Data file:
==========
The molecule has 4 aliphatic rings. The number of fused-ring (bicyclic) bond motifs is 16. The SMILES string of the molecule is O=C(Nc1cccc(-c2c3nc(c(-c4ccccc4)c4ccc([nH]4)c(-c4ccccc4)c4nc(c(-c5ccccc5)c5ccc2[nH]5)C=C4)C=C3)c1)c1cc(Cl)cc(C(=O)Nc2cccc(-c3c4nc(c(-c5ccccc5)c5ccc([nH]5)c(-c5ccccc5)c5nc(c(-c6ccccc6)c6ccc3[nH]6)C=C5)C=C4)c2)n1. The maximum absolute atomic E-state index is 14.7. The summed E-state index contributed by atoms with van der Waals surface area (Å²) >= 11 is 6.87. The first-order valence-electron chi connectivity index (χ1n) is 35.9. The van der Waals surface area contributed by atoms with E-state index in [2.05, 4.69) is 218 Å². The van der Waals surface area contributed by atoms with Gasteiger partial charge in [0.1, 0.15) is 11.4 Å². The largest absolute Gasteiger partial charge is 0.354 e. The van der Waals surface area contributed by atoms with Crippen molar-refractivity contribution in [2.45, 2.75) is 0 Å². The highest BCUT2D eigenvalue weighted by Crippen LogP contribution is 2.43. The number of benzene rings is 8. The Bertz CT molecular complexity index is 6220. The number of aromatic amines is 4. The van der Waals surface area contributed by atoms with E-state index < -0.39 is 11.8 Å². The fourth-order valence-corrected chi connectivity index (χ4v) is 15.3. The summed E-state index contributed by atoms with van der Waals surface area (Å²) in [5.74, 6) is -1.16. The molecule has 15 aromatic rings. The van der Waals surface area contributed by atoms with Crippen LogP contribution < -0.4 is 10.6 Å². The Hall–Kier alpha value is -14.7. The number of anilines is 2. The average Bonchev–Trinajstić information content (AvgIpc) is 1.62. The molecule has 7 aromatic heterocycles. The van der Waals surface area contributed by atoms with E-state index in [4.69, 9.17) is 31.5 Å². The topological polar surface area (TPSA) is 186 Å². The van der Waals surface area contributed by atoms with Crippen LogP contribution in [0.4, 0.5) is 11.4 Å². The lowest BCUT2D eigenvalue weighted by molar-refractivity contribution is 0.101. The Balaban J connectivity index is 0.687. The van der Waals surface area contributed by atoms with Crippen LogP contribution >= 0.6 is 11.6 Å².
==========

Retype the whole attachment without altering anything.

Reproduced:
The molecule has 4 aliphatic rings. The number of fused-ring (bicyclic) bond motifs is 16. The SMILES string of the molecule is O=C(Nc1cccc(-c2c3nc(c(-c4ccccc4)c4ccc([nH]4)c(-c4ccccc4)c4nc(c(-c5ccccc5)c5ccc2[nH]5)C=C4)C=C3)c1)c1cc(Cl)cc(C(=O)Nc2cccc(-c3c4nc(c(-c5ccccc5)c5ccc([nH]5)c(-c5ccccc5)c5nc(c(-c6ccccc6)c6ccc3[nH]6)C=C5)C=C4)c2)n1. The maximum absolute atomic E-state index is 14.7. The summed E-state index contributed by atoms with van der Waals surface area (Å²) >= 11 is 6.87. The first-order valence-electron chi connectivity index (χ1n) is 35.9. The van der Waals surface area contributed by atoms with E-state index in [2.05, 4.69) is 218 Å². The van der Waals surface area contributed by atoms with Gasteiger partial charge in [0.1, 0.15) is 11.4 Å². The largest absolute Gasteiger partial charge is 0.354 e. The van der Waals surface area contributed by atoms with Crippen molar-refractivity contribution in [2.45, 2.75) is 0 Å². The highest BCUT2D eigenvalue weighted by Crippen LogP contribution is 2.43. The number of benzene rings is 8. The Bertz CT molecular complexity index is 6220. The number of aromatic amines is 4. The van der Waals surface area contributed by atoms with E-state index < -0.39 is 11.8 Å². The fourth-order valence-corrected chi connectivity index (χ4v) is 15.3. The summed E-state index contributed by atoms with van der Waals surface area (Å²) in [5.74, 6) is -1.16. The molecule has 15 aromatic rings. The van der Waals surface area contributed by atoms with Crippen LogP contribution < -0.4 is 10.6 Å². The Hall–Kier alpha value is -14.7. The number of anilines is 2. The average Bonchev–Trinajstić information content (AvgIpc) is 1.62. The molecule has 7 aromatic heterocycles. The van der Waals surface area contributed by atoms with E-state index in [4.69, 9.17) is 31.5 Å². The topological polar surface area (TPSA) is 186 Å². The van der Waals surface area contributed by atoms with Crippen LogP contribution in [0.4, 0.5) is 11.4 Å². The lowest BCUT2D eigenvalue weighted by molar-refractivity contribution is 0.101. The Balaban J connectivity index is 0.687. The van der Waals surface area contributed by atoms with Crippen LogP contribution >= 0.6 is 11.6 Å².